Self-driving cars. Automated driverless buses. HOV lanes with hundreds of vehicles speeding down them just one foot apart. Warehouses that are several storeys high, with access to tractor trailers on all levels. Empty parking garages being converted into self- storage facilities.
These are just some of the things that are coming -- and soon -- to Canadian cities, according to speakers at the recent Urban Land Institute Toronto Symposium.
Huge changes like this will happen within the next 10 to 20 years and "most jurisdictions have not thought through these ideas yet, even though we keep developing them," Wes Guckert, president of The Traffic Group in Baltimore, told the gathering. He says changing transportation issues are "not included in 95 per cent" of city's plans.
"Dubai is an oil-rich nation that expects in the next 15 years or so that 25 per cent of their transit will be autonomous." But the vehicles will run on electricity, despite the abundance of oil.
Guckert said, "We as a real estate industry really have to begin to talk about what the future is going to be like, when you can take as many self-driving and 12-passenger vehicles as you want and have them drive back and forth on HOV lanes like an accordion, with one-foot headways between them."
In some cities, "the impact of the new mobility is being felt even without self-driving cars," Guckert said. For example, in Las Vegas, "taxi rides are down 60 per cent, bus rides are down by 15 per cent and parking lot revenues are flat" because of ride-sharing companies like Uber and Lyft. "The Ubers and Lyfts of the world, from a transportation point of view, may result in more congestion, not less."
What are some other significant changes we may see in our cities?
Guckert said that ultimately most people won't own their own cars. "You'll untether the car from the driver," he said. "The car doesn't have to drive you somewhere and sit there all day in a suburban parking lot." Instead it will drive itself to pick up someone else and take them to work or on a shopping trip.
With electric vehicles replacing gasoline-powered cars and trucks, gas stations may become obsolete, or they may be transitioned into charging stations. On-street parking will be eliminated so there are more places for rider pick-ups and drop-offs.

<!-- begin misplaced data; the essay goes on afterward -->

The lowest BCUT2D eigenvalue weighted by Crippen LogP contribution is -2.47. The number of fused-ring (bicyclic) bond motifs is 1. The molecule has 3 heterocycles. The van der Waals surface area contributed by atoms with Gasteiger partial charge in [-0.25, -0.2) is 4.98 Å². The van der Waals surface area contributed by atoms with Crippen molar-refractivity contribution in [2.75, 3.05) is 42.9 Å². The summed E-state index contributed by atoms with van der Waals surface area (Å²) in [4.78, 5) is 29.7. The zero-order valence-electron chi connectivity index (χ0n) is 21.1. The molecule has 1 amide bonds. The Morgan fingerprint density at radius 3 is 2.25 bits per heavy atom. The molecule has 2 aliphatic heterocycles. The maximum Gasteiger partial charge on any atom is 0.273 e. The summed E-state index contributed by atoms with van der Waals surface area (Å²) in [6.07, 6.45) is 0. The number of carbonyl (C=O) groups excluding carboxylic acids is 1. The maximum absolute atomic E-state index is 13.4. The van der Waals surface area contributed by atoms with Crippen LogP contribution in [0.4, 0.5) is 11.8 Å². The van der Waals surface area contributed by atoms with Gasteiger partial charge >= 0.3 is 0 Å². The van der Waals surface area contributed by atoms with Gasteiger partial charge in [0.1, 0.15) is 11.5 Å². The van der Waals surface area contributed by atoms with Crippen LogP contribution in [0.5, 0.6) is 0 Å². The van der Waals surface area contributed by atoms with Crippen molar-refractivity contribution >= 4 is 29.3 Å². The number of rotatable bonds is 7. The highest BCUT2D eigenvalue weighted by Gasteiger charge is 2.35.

Parking garages are already being built with an eye to the future, says Guckert. Instead of building garages with eight to 10-foot height clearances, some parking structures are getting 18-foot clearances on the first floor. In future these spaces can be redeveloped to house retail or self-storage spaces.
Self-driving cars will also be able to park more efficiently than humans, allowing for parking spaces to be as little as seven feet wide, rather than the nine to 10 foot spaces common today. That will create room for more cars or for other uses.
In the warehousing industry, there are already stacked warehouses being built that can accommodate tractor trailer units on multiple floors, said Guckert.
Changes will also be needed in the way streets are designed.
"Think about this," he said. Currently, pedestrians step out in front of traffic because they know chances are that cars will stop for them. But if all of the vehicles are self-driving, "you know they are all going to stop. What are we going to do about the geometry of sidewalks and streets for every time a pedestrian walks out into the middle of the road?"
Cities are also not designed for people to be dropped off and picked up all along the streets. John MacKenzie, deputy city manager for the City of Vaughan, a suburb just north of Toronto, spoke about his frustration with developers who refuse to provide enough room for public right of way spaces.
He said if you go to any large condo project on a Friday night, you'll see long lines of Uber drivers trying to pick someone up or drop them off. "I have seen 50 Uber drivers trying to get around a little roundabout that somebody argued with me was too wide. The developers said it met the standards for circulation. But it just doesn't work."
And if there are 50 Uber drivers lined up now, think about what it's going to be like when self-driving cars are added to the mix.
"We have to do more to future proof cities. We're not doing it," said MacKenzie. "We need much more robust transportation management built in."
As a start he pointed to the Vaughan Metropolitan Centre, the largest mixed-use development in Canada, which is now under construction. On a 179 hectare site (442 acres) it will include more than 1.5 million square feet of commercial office space, 750,000 square feet of retail space, 12,000 homes, cultural spaces, hotels and entertainment venues. It's expected to house 25,000 residents and be a workplace for 11,000 jobs.
Construction has begun on an intermodal transit hub in the development, which will connect regional bus rapid transit with the Toronto subway system.
Scott Corwin, managing director at Deloitte Consulting, was asked what transportation will look like in 2031.
"In a perfect world, you would have this seamless intermodal mobility system that would allow you to have lots of different choices. It's clean, it's safe, it's fast…it would use clean energy…and it would be very human centred and very friendly."
But as much as cities try to plan for the future, "the unknowables are still tremendous," Corwin said. "A decade ago when people thought about self-driving cars, we thought that we would have to put sensors embedded in the roadway with lasers to read the sensors. The cost of that was unbelievably prohibitive. Who would have imagined that the gang at Google would figure out that you can use mapping and GPS and build a set of algorithms and machine learning to teach the vehicle to travel on open roads without any connectivity from vehicle to vehicle? That was unknowable."
Nonetheless, cities must keep up to speed with the latest developments, said Guckert.
"Uber yourself before you get Kodaked," he said.